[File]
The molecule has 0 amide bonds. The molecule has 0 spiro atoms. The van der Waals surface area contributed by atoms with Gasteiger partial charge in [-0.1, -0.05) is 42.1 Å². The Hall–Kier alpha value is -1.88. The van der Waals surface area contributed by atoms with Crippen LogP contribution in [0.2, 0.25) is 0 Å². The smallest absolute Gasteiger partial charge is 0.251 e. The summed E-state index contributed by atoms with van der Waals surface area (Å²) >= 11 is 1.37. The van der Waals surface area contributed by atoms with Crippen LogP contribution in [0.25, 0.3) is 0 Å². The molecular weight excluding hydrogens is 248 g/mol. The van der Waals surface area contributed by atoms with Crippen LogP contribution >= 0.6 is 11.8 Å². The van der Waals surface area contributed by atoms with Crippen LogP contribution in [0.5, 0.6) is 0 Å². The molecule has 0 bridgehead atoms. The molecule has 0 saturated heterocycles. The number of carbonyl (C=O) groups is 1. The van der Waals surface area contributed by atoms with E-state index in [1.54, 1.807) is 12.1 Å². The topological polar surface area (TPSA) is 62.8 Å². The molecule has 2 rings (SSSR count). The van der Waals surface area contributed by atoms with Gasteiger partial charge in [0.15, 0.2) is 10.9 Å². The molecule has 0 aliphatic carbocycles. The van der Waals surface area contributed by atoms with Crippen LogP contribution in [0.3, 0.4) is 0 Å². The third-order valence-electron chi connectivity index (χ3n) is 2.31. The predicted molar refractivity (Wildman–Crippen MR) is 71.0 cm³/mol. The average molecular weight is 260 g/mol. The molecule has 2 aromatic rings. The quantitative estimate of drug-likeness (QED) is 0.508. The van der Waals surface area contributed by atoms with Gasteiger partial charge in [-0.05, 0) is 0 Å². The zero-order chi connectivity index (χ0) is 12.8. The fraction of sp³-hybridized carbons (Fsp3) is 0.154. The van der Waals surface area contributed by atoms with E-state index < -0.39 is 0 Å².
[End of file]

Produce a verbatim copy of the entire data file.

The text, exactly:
The molecule has 0 amide bonds. The molecule has 0 spiro atoms. The van der Waals surface area contributed by atoms with Gasteiger partial charge in [-0.1, -0.05) is 42.1 Å². The Hall–Kier alpha value is -1.88. The van der Waals surface area contributed by atoms with Crippen LogP contribution in [0.2, 0.25) is 0 Å². The smallest absolute Gasteiger partial charge is 0.251 e. The summed E-state index contributed by atoms with van der Waals surface area (Å²) >= 11 is 1.37. The van der Waals surface area contributed by atoms with Crippen LogP contribution in [0.25, 0.3) is 0 Å². The molecular weight excluding hydrogens is 248 g/mol. The van der Waals surface area contributed by atoms with Crippen LogP contribution >= 0.6 is 11.8 Å². The van der Waals surface area contributed by atoms with Crippen LogP contribution in [0.5, 0.6) is 0 Å². The molecule has 0 bridgehead atoms. The molecule has 0 saturated heterocycles. The number of carbonyl (C=O) groups is 1. The van der Waals surface area contributed by atoms with E-state index in [1.54, 1.807) is 12.1 Å². The topological polar surface area (TPSA) is 62.8 Å². The molecule has 2 rings (SSSR count). The van der Waals surface area contributed by atoms with Gasteiger partial charge in [0.15, 0.2) is 10.9 Å². The molecule has 0 aliphatic carbocycles. The van der Waals surface area contributed by atoms with Crippen LogP contribution in [0.3, 0.4) is 0 Å². The third-order valence-electron chi connectivity index (χ3n) is 2.31. The predicted molar refractivity (Wildman–Crippen MR) is 71.0 cm³/mol. The average molecular weight is 260 g/mol. The molecule has 2 aromatic rings. The quantitative estimate of drug-likeness (QED) is 0.508. The van der Waals surface area contributed by atoms with Gasteiger partial charge in [-0.05, 0) is 0 Å². The zero-order chi connectivity index (χ0) is 12.8. The fraction of sp³-hybridized carbons (Fsp3) is 0.154. The van der Waals surface area contributed by atoms with E-state index < -0.39 is 0 Å².